If the “pending” TLD refers to .XXX, the approval of the .XXX sTLD Registry Agreement without allowing for these types of objections would be inconsistent with GAC advice.

I’ve reason to believe that the “pending” language may have been inserted quite late into the drafting of the Dryden letter, and may not enjoy the unanimous support of GAC members.

Regardless, the letter implies that whatever “morality and public order” or “Rec6” objections process winds up in the new TLD Applicant Guidebook should also apply, retroactively, to ICM.

If ICANN were to agree on this point, a precedent would presumably be set that would allow the GAC to issue thirteenth-hour “advice” that moves the goal-posts for future new TLD applicants, removing a significant amount of predictability from the process.

For that reason, I think it’s unlikely that ICM will be told it is subject to the Rec6 process (whatever that may ultimately look like).

The consultation, however, may result in some clarity around where the GAC’s powers of “advice” begin and end, which is probably a good thing.

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Sunrise for .so domains starts tonight

Kevin Murphy, October 31, 2010, Domain Registries

.SO Registry, manager of the internet’s newest open-doors top-level domain, will open its systems for sunrise registrations in a few hours, at midnight UTC.

The TLD is the country code for the Republic of Somalia, the mostly lawless east-African nation that is broadly recognized as a failed state.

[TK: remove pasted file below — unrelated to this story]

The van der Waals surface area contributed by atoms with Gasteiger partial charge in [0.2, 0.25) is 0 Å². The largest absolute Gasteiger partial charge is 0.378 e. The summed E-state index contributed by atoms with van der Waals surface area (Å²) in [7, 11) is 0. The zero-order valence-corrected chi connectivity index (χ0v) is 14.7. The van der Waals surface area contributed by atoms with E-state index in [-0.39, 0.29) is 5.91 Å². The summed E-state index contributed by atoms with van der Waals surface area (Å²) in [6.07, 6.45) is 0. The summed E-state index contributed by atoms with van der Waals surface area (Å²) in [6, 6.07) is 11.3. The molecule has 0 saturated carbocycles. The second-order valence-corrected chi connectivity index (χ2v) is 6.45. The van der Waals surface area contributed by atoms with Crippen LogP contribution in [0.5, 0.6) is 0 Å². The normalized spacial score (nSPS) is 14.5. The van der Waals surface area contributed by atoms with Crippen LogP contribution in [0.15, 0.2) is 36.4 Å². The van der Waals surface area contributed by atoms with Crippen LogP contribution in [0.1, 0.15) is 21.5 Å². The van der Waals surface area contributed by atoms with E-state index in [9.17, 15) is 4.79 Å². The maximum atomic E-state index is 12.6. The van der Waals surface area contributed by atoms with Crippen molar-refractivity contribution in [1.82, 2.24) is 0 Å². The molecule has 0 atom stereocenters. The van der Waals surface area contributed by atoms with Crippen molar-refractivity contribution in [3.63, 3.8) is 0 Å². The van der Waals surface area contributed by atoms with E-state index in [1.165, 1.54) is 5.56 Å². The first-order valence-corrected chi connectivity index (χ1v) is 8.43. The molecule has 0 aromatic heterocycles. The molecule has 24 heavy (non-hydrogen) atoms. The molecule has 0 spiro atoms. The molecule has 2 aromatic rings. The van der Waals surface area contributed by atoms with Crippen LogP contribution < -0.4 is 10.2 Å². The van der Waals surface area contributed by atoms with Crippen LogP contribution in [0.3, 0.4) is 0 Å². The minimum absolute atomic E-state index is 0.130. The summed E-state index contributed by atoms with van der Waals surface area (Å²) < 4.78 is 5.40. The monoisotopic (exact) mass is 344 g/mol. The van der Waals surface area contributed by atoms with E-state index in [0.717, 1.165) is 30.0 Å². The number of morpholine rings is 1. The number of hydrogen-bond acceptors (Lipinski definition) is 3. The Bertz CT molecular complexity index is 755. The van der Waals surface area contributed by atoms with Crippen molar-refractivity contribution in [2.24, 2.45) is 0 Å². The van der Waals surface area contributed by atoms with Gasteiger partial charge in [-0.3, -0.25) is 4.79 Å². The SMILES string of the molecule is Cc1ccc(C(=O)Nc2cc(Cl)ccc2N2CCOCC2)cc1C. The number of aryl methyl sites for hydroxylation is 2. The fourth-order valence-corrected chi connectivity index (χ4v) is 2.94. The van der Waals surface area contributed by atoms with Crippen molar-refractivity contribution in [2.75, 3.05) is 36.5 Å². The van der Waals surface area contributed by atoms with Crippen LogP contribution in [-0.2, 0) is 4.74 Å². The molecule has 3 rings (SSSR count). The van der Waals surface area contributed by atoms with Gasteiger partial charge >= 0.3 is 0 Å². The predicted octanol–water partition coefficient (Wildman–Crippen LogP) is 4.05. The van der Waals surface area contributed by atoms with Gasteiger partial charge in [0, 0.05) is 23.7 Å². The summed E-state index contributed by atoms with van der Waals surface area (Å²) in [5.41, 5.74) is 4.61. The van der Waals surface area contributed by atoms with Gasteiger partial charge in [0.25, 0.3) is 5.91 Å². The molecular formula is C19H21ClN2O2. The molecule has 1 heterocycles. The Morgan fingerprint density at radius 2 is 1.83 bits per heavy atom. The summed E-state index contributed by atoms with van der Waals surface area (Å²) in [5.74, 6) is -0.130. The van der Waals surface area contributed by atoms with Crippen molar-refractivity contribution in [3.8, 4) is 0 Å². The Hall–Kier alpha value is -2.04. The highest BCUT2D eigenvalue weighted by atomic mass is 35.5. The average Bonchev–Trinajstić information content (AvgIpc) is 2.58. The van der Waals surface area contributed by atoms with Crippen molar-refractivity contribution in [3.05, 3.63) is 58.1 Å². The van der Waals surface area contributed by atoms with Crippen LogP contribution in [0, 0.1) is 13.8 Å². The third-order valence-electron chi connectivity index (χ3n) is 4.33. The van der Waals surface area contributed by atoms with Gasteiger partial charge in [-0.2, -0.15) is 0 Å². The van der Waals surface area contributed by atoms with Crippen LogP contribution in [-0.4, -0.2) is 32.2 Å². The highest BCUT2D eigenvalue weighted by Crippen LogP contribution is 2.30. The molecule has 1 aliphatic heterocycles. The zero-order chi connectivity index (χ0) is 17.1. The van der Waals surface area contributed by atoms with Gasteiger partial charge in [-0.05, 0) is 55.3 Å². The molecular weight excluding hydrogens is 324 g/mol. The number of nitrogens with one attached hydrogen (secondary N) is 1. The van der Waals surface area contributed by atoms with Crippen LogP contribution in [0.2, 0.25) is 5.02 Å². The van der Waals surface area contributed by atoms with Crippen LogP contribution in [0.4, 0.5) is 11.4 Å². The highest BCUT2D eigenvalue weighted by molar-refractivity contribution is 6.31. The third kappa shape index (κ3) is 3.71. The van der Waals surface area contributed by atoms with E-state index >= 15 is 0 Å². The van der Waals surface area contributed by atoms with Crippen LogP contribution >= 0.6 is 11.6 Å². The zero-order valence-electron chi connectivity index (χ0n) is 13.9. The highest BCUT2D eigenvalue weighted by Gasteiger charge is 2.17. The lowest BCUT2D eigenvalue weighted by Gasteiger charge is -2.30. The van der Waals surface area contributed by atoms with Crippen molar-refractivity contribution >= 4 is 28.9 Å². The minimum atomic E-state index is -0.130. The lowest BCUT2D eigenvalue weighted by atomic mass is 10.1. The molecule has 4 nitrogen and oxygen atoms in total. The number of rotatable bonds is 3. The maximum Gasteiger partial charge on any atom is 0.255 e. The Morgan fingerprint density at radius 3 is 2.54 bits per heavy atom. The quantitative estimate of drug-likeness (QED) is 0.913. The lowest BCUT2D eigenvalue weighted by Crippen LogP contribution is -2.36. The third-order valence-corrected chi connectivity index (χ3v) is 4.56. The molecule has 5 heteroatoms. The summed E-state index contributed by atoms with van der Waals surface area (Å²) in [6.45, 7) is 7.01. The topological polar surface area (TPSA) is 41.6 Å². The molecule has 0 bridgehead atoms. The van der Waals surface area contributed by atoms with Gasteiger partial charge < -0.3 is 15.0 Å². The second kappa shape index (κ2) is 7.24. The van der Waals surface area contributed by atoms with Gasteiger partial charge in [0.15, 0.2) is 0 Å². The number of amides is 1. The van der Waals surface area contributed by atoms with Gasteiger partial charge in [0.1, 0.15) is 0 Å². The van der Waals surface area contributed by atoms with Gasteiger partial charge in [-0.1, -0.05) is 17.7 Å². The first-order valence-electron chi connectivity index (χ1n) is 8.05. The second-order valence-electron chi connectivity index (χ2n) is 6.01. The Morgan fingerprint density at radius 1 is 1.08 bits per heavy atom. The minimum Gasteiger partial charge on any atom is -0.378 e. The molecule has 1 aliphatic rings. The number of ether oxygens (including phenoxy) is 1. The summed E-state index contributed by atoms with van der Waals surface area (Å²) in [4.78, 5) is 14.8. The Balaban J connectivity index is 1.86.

For that reason, among others, the .so namespace is not likely to be as attractive to registrants as, say, the recent relaunch of Colombia’s .co.

Another reason, perhaps coupled to the fact that .so doesn’t really have a comparable English semantic value to .co, is that the registry appears to have done a rather poor job of publicizing the launch.

There has been no media activity as far as I can tell, and its web site does not currently list its approved registrars.

Key-Systems has press-released its involvement, and a quick Twitter poll earlier today revealed that EuroDNS, Blacknight and NetNames are also among the signed-up.

The back-end for the registry is being handled by Japanese operator GMO Registry.

During the trademarks-only sunrise period, which runs until November 30, companies have to commit to a minimum three-year registration, with a registry fee of $90, cheaper than most sunrise phases.

The .so registry has taken on most of the same sunrise policies as .co – its rules were written by the same people – with the noteworthy exception of the Protected Marks List.

.SO Registry is also the first to require trademark holders use CHIP, the new Clearing House for Intellectual Property, a venture launched earlier this month by sunrise specialist Bart Lieben, who recently joined the law firm Crowell & Moring.

After contested sunrise applications are wound up with a Pool.com auction, a landrush will follow, from December 16 to February 9, 2011. General availability is scheduled to kick off March 1.

.SO Registry recently published its restricted names list (pdf), which appears to be made up mostly of English-language profanities, as well as religiously and sexually oriented terms.

The term “gay” is among the restricted terms.

The registry also appears to have “wildcarded” about 20 strings on its restricted list, including %vagina%, %penis% and %lesbian%.